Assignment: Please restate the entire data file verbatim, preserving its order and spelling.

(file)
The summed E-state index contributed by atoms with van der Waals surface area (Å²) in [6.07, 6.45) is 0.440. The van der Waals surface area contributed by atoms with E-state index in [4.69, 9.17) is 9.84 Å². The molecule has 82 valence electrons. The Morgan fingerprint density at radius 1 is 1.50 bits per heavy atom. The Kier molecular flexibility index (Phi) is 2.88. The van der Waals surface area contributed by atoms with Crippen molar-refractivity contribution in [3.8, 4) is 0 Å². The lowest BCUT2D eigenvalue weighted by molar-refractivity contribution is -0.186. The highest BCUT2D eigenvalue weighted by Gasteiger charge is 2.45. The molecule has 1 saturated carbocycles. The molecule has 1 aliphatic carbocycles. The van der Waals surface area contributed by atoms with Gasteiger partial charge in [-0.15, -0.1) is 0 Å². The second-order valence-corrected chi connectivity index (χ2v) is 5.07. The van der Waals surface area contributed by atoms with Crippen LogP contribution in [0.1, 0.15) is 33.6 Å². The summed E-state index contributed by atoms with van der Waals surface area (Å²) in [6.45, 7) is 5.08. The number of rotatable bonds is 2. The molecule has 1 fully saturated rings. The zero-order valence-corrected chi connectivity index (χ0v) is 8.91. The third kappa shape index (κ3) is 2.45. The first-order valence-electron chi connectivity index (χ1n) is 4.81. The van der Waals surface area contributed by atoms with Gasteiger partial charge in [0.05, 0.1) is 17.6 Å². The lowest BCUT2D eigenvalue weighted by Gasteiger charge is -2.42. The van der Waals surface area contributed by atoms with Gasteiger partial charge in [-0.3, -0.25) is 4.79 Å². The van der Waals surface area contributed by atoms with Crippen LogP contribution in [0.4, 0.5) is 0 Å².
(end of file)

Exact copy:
The summed E-state index contributed by atoms with van der Waals surface area (Å²) in [6.07, 6.45) is 0.440. The van der Waals surface area contributed by atoms with E-state index in [4.69, 9.17) is 9.84 Å². The molecule has 82 valence electrons. The Morgan fingerprint density at radius 1 is 1.50 bits per heavy atom. The Kier molecular flexibility index (Phi) is 2.88. The van der Waals surface area contributed by atoms with Crippen molar-refractivity contribution in [3.8, 4) is 0 Å². The lowest BCUT2D eigenvalue weighted by molar-refractivity contribution is -0.186. The highest BCUT2D eigenvalue weighted by Gasteiger charge is 2.45. The molecule has 1 saturated carbocycles. The molecule has 1 aliphatic carbocycles. The van der Waals surface area contributed by atoms with Gasteiger partial charge in [-0.15, -0.1) is 0 Å². The second-order valence-corrected chi connectivity index (χ2v) is 5.07. The van der Waals surface area contributed by atoms with Crippen LogP contribution in [0.1, 0.15) is 33.6 Å². The summed E-state index contributed by atoms with van der Waals surface area (Å²) in [6.45, 7) is 5.08. The number of rotatable bonds is 2. The molecule has 1 fully saturated rings. The zero-order valence-corrected chi connectivity index (χ0v) is 8.91. The third kappa shape index (κ3) is 2.45. The first-order valence-electron chi connectivity index (χ1n) is 4.81. The van der Waals surface area contributed by atoms with Gasteiger partial charge in [0.05, 0.1) is 17.6 Å². The lowest BCUT2D eigenvalue weighted by Gasteiger charge is -2.42. The van der Waals surface area contributed by atoms with Gasteiger partial charge in [-0.3, -0.25) is 4.79 Å². The van der Waals surface area contributed by atoms with Crippen LogP contribution in [0.4, 0.5) is 0 Å².